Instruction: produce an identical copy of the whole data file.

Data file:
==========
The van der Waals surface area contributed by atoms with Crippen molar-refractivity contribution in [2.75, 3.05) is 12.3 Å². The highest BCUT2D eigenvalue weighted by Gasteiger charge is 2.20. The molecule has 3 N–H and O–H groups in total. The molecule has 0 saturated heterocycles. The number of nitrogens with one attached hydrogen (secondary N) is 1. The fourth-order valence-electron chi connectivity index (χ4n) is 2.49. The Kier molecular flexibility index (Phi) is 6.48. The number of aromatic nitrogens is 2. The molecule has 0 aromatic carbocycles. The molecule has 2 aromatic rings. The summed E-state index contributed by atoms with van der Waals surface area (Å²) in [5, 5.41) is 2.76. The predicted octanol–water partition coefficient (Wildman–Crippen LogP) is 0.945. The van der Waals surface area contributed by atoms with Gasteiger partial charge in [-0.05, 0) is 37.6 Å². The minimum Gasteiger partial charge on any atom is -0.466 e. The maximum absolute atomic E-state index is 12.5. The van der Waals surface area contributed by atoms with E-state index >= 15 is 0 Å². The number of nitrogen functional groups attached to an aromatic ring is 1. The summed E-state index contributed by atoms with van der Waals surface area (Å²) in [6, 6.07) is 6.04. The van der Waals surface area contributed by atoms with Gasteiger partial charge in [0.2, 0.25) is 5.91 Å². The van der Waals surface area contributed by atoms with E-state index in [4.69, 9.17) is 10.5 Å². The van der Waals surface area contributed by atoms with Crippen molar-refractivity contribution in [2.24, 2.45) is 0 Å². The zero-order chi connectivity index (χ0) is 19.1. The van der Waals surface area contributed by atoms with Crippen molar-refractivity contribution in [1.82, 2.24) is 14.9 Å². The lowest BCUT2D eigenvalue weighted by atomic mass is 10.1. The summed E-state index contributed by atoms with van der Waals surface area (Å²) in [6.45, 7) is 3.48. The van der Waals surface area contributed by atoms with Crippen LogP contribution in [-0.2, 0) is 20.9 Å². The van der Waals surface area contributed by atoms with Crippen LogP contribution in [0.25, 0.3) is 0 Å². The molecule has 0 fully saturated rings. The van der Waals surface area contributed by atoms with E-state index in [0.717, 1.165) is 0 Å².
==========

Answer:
The van der Waals surface area contributed by atoms with Crippen molar-refractivity contribution in [2.75, 3.05) is 12.3 Å². The highest BCUT2D eigenvalue weighted by Gasteiger charge is 2.20. The molecule has 3 N–H and O–H groups in total. The molecule has 0 saturated heterocycles. The number of nitrogens with one attached hydrogen (secondary N) is 1. The fourth-order valence-electron chi connectivity index (χ4n) is 2.49. The Kier molecular flexibility index (Phi) is 6.48. The number of aromatic nitrogens is 2. The molecule has 0 aromatic carbocycles. The molecule has 2 aromatic rings. The summed E-state index contributed by atoms with van der Waals surface area (Å²) in [5, 5.41) is 2.76. The predicted octanol–water partition coefficient (Wildman–Crippen LogP) is 0.945. The van der Waals surface area contributed by atoms with Gasteiger partial charge in [-0.05, 0) is 37.6 Å². The minimum Gasteiger partial charge on any atom is -0.466 e. The maximum absolute atomic E-state index is 12.5. The van der Waals surface area contributed by atoms with E-state index >= 15 is 0 Å². The number of nitrogen functional groups attached to an aromatic ring is 1. The summed E-state index contributed by atoms with van der Waals surface area (Å²) in [6, 6.07) is 6.04. The van der Waals surface area contributed by atoms with Gasteiger partial charge in [0.2, 0.25) is 5.91 Å². The van der Waals surface area contributed by atoms with E-state index in [4.69, 9.17) is 10.5 Å². The van der Waals surface area contributed by atoms with Crippen molar-refractivity contribution in [2.24, 2.45) is 0 Å². The zero-order chi connectivity index (χ0) is 19.1. The van der Waals surface area contributed by atoms with Crippen molar-refractivity contribution in [1.82, 2.24) is 14.9 Å². The lowest BCUT2D eigenvalue weighted by atomic mass is 10.1. The summed E-state index contributed by atoms with van der Waals surface area (Å²) in [6.45, 7) is 3.48. The van der Waals surface area contributed by atoms with Crippen LogP contribution in [-0.2, 0) is 20.9 Å². The van der Waals surface area contributed by atoms with Crippen LogP contribution in [0.25, 0.3) is 0 Å². The molecule has 0 fully saturated rings. The van der Waals surface area contributed by atoms with E-state index in [0.717, 1.165) is 0 Å².